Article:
Let’s begin with a water balloon analogy. Although a balloon is designed to hold a significant amount of air, it is extremely difficult for most people to blow one up straight out of the bag. The most successful way to blow a balloon up is to stretch it out a few times. In fact, if the balloon is blown up long enough, it becomes very easy to blow it up again, once the air is let out. The integrity of the balloon is only compromised if blown up past its designed capacity. This same principle holds true for the muscles of your body. They may be capable of lifting tremendous weight (for some people more weight than others) and perform miraculous feats but they shouldn’t be expected nor forced to do so without stretching their tissue first.
Once we mature into adulthood, muscles, unlike bones are not set to a specific unalterable length. Our habitual movements mostly determine the flexibility of our muscles otherwise known as our range of motion. Unfortunately, most individuals that do stretch do so incorrectly, putting themselves at risk for more injury.
Stretching not only facilitates maximum use of your muscles in speed, power and strength but also minimizes injury and increases recovery from injury. A research study conducted by “Terar et all” at Kyoto University in Japan demonstrated that proper flexibility training allowed for movements to be made with less energy. Greater flexibility also allows for enhanced power through increased range of motion. Take this analogy; the further you stretch a rubber band, the further distance it travels due to greater potential energy being generated.
A few things to understand prior to starting a stretching program: the purpose of stretching is to stretch muscle tissue. Tendons are thick tough bands that connect muscles to bone; if you try and stretch them you can cause tearing which translates to an injury that is nearly impossible to heal because of almost non-existent blood supply. Although ligaments are much more pliable than tendons, they should not be stretched because once stretched, they lose their ability to hold bones together and that is their primary purpose. Ligaments were created to be minimally elastic and taut so they can keep bones together. Muscles are composed of bundles of muscle fibers that are held together by a thin web like material called fascia which are composed of collagen. Collagen is very inelastic like ligaments and is responsible for most of the stiffness that you experience the morning after a workout. Over time, our muscles adjust their natural resting length based upon the repetitive motion that we subject them to. If this happens to be an activity that involves constant contraction, then our natural state of rest will be somewhat contracted.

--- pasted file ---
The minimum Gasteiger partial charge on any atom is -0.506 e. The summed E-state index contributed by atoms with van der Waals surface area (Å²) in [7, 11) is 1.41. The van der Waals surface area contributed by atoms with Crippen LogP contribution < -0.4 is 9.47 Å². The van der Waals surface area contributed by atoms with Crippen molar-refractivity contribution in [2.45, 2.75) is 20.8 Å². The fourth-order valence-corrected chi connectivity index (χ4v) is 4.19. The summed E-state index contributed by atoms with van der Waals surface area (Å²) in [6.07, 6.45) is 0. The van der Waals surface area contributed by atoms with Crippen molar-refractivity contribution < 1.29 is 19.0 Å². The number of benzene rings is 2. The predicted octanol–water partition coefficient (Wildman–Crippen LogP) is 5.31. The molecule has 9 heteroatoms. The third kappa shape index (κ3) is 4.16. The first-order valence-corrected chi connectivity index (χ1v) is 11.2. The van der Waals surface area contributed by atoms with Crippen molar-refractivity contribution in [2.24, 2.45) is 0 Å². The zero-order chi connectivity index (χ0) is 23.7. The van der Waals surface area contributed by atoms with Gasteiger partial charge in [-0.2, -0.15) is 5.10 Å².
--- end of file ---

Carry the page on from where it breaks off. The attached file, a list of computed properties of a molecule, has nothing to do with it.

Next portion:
For purposes of this short article, we will cover the 3 most important considerations for stretching.
Relaxation: A muscle must be relaxed before it can be stretched. A prime example of a widely practiced stretching technique that is counterproductive for most people is a balancing stretch. Have you ever seen someone trying to do a quadriceps stretch (front/top of the leg) while standing? If the purpose of stretching is to increase the range of motion and elongate the muscle fiber, then why would it make sense to try and stretch a muscle group while it is focusing all of it’s attention on trying to stabilized the body and maintain balance? The answer is simple, “it cannot be done (unless highly trained)”. There are a very select pool of individuals that can effectively stretch while standing up and that would be athletes who have had years of sport specific training such as ballet dancers, gymnasts and yoga practitioners. Stretches should be done either on the ground or well supported.
Warm-up: Another principle to understand is that muscles need to be warmed up prior to being stretched and part of that warm up is not just warm tissue but getting the circulation active in the target tissue. Consider the difference of the elasticity of a rubber band sitting in the sun vs. the freezer. Always do a minimum of 5-10 minutes of light cardio to warm up the muscles.
Duration: Contrary to popular practice, stretching a muscle for anything less than 30-35 seconds is a waste of time. It is a popular practice for people to rush through their stretches, and stretch a muscle for 10-20 seconds. Muscles don’t stretch until they are allowed to relax; the first thirty seconds are used for relaxing.